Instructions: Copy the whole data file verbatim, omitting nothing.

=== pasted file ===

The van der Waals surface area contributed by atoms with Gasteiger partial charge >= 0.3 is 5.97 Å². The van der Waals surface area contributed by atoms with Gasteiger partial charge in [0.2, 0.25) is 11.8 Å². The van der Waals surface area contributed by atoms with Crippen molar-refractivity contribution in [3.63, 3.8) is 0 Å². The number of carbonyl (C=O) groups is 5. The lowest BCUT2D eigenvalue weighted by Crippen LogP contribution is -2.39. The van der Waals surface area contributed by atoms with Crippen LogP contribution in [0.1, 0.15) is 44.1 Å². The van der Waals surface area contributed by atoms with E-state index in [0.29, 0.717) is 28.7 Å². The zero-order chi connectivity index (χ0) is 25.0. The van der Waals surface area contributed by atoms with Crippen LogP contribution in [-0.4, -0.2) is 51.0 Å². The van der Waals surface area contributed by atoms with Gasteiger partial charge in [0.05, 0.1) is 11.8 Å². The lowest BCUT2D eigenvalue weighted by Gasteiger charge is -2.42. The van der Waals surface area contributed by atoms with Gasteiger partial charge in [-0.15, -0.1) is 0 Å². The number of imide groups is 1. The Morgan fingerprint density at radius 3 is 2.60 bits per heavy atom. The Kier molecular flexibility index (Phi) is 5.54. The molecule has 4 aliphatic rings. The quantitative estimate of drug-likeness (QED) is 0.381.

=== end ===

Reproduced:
The van der Waals surface area contributed by atoms with Gasteiger partial charge >= 0.3 is 5.97 Å². The van der Waals surface area contributed by atoms with Gasteiger partial charge in [0.2, 0.25) is 11.8 Å². The van der Waals surface area contributed by atoms with Crippen molar-refractivity contribution in [3.63, 3.8) is 0 Å². The number of carbonyl (C=O) groups is 5. The lowest BCUT2D eigenvalue weighted by Crippen LogP contribution is -2.39. The van der Waals surface area contributed by atoms with Crippen LogP contribution in [0.1, 0.15) is 44.1 Å². The van der Waals surface area contributed by atoms with E-state index in [0.29, 0.717) is 28.7 Å². The zero-order chi connectivity index (χ0) is 25.0. The van der Waals surface area contributed by atoms with Crippen LogP contribution in [-0.4, -0.2) is 51.0 Å². The van der Waals surface area contributed by atoms with Gasteiger partial charge in [0.05, 0.1) is 11.8 Å². The lowest BCUT2D eigenvalue weighted by Gasteiger charge is -2.42. The van der Waals surface area contributed by atoms with Gasteiger partial charge in [-0.15, -0.1) is 0 Å². The number of imide groups is 1. The Morgan fingerprint density at radius 3 is 2.60 bits per heavy atom. The Kier molecular flexibility index (Phi) is 5.54. The molecule has 4 aliphatic rings. The quantitative estimate of drug-likeness (QED) is 0.381.